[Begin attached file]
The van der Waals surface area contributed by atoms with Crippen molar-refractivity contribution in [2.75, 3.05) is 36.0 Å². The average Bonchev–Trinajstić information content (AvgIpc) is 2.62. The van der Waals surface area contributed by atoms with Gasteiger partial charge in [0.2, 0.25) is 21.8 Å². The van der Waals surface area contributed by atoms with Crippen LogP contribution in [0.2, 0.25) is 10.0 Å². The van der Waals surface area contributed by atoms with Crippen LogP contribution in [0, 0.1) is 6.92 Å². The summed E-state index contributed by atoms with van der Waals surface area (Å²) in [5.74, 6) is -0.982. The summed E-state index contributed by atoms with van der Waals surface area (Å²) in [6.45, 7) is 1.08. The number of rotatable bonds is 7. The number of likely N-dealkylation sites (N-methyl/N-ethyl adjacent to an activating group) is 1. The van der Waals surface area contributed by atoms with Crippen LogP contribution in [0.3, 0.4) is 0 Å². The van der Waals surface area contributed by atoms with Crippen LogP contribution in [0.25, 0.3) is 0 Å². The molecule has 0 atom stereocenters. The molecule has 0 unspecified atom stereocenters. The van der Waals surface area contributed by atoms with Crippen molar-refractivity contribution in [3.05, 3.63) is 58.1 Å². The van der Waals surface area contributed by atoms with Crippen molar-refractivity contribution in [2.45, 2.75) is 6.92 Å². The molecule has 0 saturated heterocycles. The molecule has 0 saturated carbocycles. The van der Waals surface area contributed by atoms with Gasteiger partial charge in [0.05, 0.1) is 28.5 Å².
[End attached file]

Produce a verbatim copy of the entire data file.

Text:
The van der Waals surface area contributed by atoms with Crippen molar-refractivity contribution in [2.75, 3.05) is 36.0 Å². The average Bonchev–Trinajstić information content (AvgIpc) is 2.62. The van der Waals surface area contributed by atoms with Gasteiger partial charge in [0.2, 0.25) is 21.8 Å². The van der Waals surface area contributed by atoms with Crippen LogP contribution in [0.2, 0.25) is 10.0 Å². The van der Waals surface area contributed by atoms with Crippen LogP contribution in [0, 0.1) is 6.92 Å². The summed E-state index contributed by atoms with van der Waals surface area (Å²) in [5.74, 6) is -0.982. The summed E-state index contributed by atoms with van der Waals surface area (Å²) in [6.45, 7) is 1.08. The number of rotatable bonds is 7. The number of likely N-dealkylation sites (N-methyl/N-ethyl adjacent to an activating group) is 1. The van der Waals surface area contributed by atoms with Crippen LogP contribution in [0.3, 0.4) is 0 Å². The van der Waals surface area contributed by atoms with Crippen LogP contribution in [0.25, 0.3) is 0 Å². The molecule has 0 atom stereocenters. The molecule has 0 unspecified atom stereocenters. The van der Waals surface area contributed by atoms with Crippen molar-refractivity contribution in [3.05, 3.63) is 58.1 Å². The van der Waals surface area contributed by atoms with Crippen molar-refractivity contribution in [2.45, 2.75) is 6.92 Å². The molecule has 0 saturated heterocycles. The molecule has 0 saturated carbocycles. The van der Waals surface area contributed by atoms with Gasteiger partial charge in [0.05, 0.1) is 28.5 Å².